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Shiwei Liu, Zhuo Chen, Liyuan Han, Wenlan Dong, Hui Li, Jeffrey Koplan, Jing Wu, and Xinhua Li
.  Photo: A group of Chinese seniors practicing the art of Tai Chi in order to increase their level of physical fitness (Photographer: Phyllis Nichols, available from: https://phil.cdc.gov/Details.aspx?pid=19372).
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The epidemic of non-communicable diseases (NCDs) has become a global threat to human life, health, and sustainable development, particularly in low- and middle-income countries [1]. In 2017, NCDs accounted for 73.4% of all deaths worldwide and 89.5% for China [2]. The most common NCDs, eg, cardiovascular diseases (CVD), cancer, chronic respiratory diseases, and diabetes, are preventable. Mental disorders have recently been added to the list of major NCDs.

NCDs are caused by diverse and pervasive risk factors through complex causal pathways. They are social, cultural, and economic factors at the distal level, environmental and behavioral factors at the intermediate level, and metabolic and genetic determinants at the proximal level. The prevalence rates of most NCD risk factors are on the rise in China [3], posing a challenge to China’s health system. Population aging in China has exacerbated the situation with a continuing increase in the incidence of NCDs [3,4].

Given the complexities of NCDs, the World Health Organization (WHO) has called for coordinated, comprehensive, and integrated strategies to contain the NCD epidemic [5]. The integrated strategies for the NCD prevention date back to Finnish efforts begun in 1972, which sought to develop comprehensive health policies that were implemented in non-health sectors [6]. The concept has evolved, through the 1978 Alma-Ata Declaration and the 1986 Ottawa Charter, into the Health in All Policies (HiAP) in 2006 during the Finnish European Union presidency. Later updates include the Adelaide Statement and the Helsinki Statement on HiAP [7]. The UN high-level meeting on the prevention and control of NCDs in 2011 has emphasized government responsibilities and multi-sectoral actions [8]. NCD prevention and control remains a top priority of the UN, with its Resolution #68/330 of July 10, 2014, reaffirmed in 2018. These resolutions call for commitments from member country governments to reduce risk factors and improve underlying social determinants for NCDs through the implementation of interventions and policy options to facilitate health promotion.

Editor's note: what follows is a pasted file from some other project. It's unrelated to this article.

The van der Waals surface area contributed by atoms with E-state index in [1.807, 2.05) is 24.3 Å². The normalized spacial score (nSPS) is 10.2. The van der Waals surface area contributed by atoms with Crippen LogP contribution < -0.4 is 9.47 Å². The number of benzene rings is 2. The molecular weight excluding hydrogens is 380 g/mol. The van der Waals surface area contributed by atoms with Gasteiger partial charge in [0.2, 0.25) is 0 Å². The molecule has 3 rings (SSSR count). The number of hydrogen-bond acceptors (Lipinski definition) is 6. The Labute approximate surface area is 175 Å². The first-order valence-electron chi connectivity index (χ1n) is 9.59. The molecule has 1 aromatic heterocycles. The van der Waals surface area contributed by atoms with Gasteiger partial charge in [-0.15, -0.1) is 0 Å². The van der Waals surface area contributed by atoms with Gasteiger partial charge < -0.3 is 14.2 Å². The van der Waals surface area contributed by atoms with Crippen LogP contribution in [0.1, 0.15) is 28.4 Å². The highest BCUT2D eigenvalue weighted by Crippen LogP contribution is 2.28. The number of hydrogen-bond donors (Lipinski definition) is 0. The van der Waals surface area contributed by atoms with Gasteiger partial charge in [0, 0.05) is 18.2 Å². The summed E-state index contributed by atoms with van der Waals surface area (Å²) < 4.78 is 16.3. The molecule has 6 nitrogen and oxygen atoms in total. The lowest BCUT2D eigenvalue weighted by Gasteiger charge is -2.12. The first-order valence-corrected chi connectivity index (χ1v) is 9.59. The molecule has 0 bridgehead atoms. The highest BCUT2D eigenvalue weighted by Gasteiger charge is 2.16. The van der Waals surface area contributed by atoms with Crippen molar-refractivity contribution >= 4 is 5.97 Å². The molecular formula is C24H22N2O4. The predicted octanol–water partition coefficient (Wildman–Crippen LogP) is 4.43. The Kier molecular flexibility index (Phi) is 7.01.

Since the recent round of health care reform in 2009, the Chinese government has put a great deal of effort into developing a practical and actionable response to the emerging NCD epidemic with a focus on integrated strategies [9]. A recent study provides a review of the accomplishments of NCD Prevention and Control in China [10]. The objective of this viewpoint piece is to review the evolution of health agencies and policies related to NCD Prevention and Control in China divided into three stages and to discuss potential new directions.

NCD Prevention and Control in China: Agencies and Strategies

In China, the strategy and policy framework for NCD prevention and control has evolved in three stages. The first stage extends from the establishment of the People’s Republic of China in 1949 and until 1993. In the early days of the Republic, the nascent central government had to address various epidemics, including plague, schistosomiasis, tuberculosis, polio, etc. NCDs were not a top priority during this time [11]. The MoH used its limited resources on selected NCDs/conditions in lieu of a comprehensive strategy of NCD prevention and control. The National Office for Cancer Prevention and Control was created in 1969 under the auspices of the Chinese Academy of Medical Sciences (CAMS) Cancer Hospital and was tasked with coordinating and implementing cancer prevention and control. The office was renamed the MoH Office of Cancer Prevention and Control in 1978. In 1987, the MoH established the National Office for Cardiovascular Disease Prevention and Control at CAMS Fuwai Hospital and the National Office for Cerebrovascular Disease Prevention and Control at Beijing Tiantan Hospital of Capital Medical University [12]. In addition, the MoH created an Advisory Taskforce for Dental Prevention and Control to assist the Ministry in formulating national strategies for the prevention and control of dental health issues and capacity building, coordinating academic exchange, and promoting new dental technologies and knowledge. This stage saw the development of epidemiological surveys and population-level prevention research, including the Lin-zhou Esophageal Cancer Prevention and Treatment Study [13], the Shou-gang Hypertension Study [14], and the Da-qing Diabetes Prevention Longitudinal Study [15]. Disease-specific prevention and control efforts have much success and led to the creation and development of provincial and local-level offices of disease-based prevention and control efforts.